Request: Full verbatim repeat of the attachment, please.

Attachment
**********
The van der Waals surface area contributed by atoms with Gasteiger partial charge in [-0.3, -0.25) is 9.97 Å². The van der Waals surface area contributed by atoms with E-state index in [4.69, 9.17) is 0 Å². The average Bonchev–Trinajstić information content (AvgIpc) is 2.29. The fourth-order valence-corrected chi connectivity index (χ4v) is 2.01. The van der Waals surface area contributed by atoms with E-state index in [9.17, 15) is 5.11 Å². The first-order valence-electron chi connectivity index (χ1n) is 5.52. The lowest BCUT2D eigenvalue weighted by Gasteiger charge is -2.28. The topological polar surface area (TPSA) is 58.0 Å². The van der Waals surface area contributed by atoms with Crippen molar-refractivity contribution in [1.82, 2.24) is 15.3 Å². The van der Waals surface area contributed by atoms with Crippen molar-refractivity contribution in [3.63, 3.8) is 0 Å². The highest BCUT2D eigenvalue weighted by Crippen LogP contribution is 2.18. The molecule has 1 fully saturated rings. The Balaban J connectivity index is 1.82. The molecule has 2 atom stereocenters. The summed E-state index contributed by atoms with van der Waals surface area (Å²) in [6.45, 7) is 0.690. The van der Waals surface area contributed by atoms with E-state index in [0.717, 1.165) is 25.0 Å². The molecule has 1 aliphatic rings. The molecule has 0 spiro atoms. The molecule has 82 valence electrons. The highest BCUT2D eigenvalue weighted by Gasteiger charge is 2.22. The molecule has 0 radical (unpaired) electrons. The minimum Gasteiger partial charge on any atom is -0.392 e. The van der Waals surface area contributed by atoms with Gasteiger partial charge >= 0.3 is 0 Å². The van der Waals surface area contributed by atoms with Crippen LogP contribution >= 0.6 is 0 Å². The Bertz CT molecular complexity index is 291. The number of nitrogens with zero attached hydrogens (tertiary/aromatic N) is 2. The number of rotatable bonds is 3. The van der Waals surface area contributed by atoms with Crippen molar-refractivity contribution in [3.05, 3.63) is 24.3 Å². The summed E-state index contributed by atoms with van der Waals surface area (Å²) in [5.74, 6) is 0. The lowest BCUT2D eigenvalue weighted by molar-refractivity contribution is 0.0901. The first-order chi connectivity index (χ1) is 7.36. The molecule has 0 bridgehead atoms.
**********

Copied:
The van der Waals surface area contributed by atoms with Gasteiger partial charge in [-0.3, -0.25) is 9.97 Å². The van der Waals surface area contributed by atoms with E-state index in [4.69, 9.17) is 0 Å². The average Bonchev–Trinajstić information content (AvgIpc) is 2.29. The fourth-order valence-corrected chi connectivity index (χ4v) is 2.01. The van der Waals surface area contributed by atoms with E-state index in [9.17, 15) is 5.11 Å². The first-order valence-electron chi connectivity index (χ1n) is 5.52. The lowest BCUT2D eigenvalue weighted by Gasteiger charge is -2.28. The topological polar surface area (TPSA) is 58.0 Å². The van der Waals surface area contributed by atoms with Crippen molar-refractivity contribution in [1.82, 2.24) is 15.3 Å². The van der Waals surface area contributed by atoms with Crippen molar-refractivity contribution in [3.63, 3.8) is 0 Å². The highest BCUT2D eigenvalue weighted by Crippen LogP contribution is 2.18. The molecule has 1 fully saturated rings. The Balaban J connectivity index is 1.82. The molecule has 2 atom stereocenters. The summed E-state index contributed by atoms with van der Waals surface area (Å²) in [6.45, 7) is 0.690. The van der Waals surface area contributed by atoms with E-state index in [0.717, 1.165) is 25.0 Å². The molecule has 1 aliphatic rings. The molecule has 0 spiro atoms. The molecule has 82 valence electrons. The highest BCUT2D eigenvalue weighted by Gasteiger charge is 2.22. The molecule has 0 radical (unpaired) electrons. The minimum Gasteiger partial charge on any atom is -0.392 e. The van der Waals surface area contributed by atoms with Gasteiger partial charge >= 0.3 is 0 Å². The van der Waals surface area contributed by atoms with Crippen LogP contribution >= 0.6 is 0 Å². The Bertz CT molecular complexity index is 291. The number of nitrogens with zero attached hydrogens (tertiary/aromatic N) is 2. The number of rotatable bonds is 3. The van der Waals surface area contributed by atoms with Crippen molar-refractivity contribution in [3.05, 3.63) is 24.3 Å². The summed E-state index contributed by atoms with van der Waals surface area (Å²) in [5.74, 6) is 0. The lowest BCUT2D eigenvalue weighted by molar-refractivity contribution is 0.0901. The first-order chi connectivity index (χ1) is 7.36. The molecule has 0 bridgehead atoms.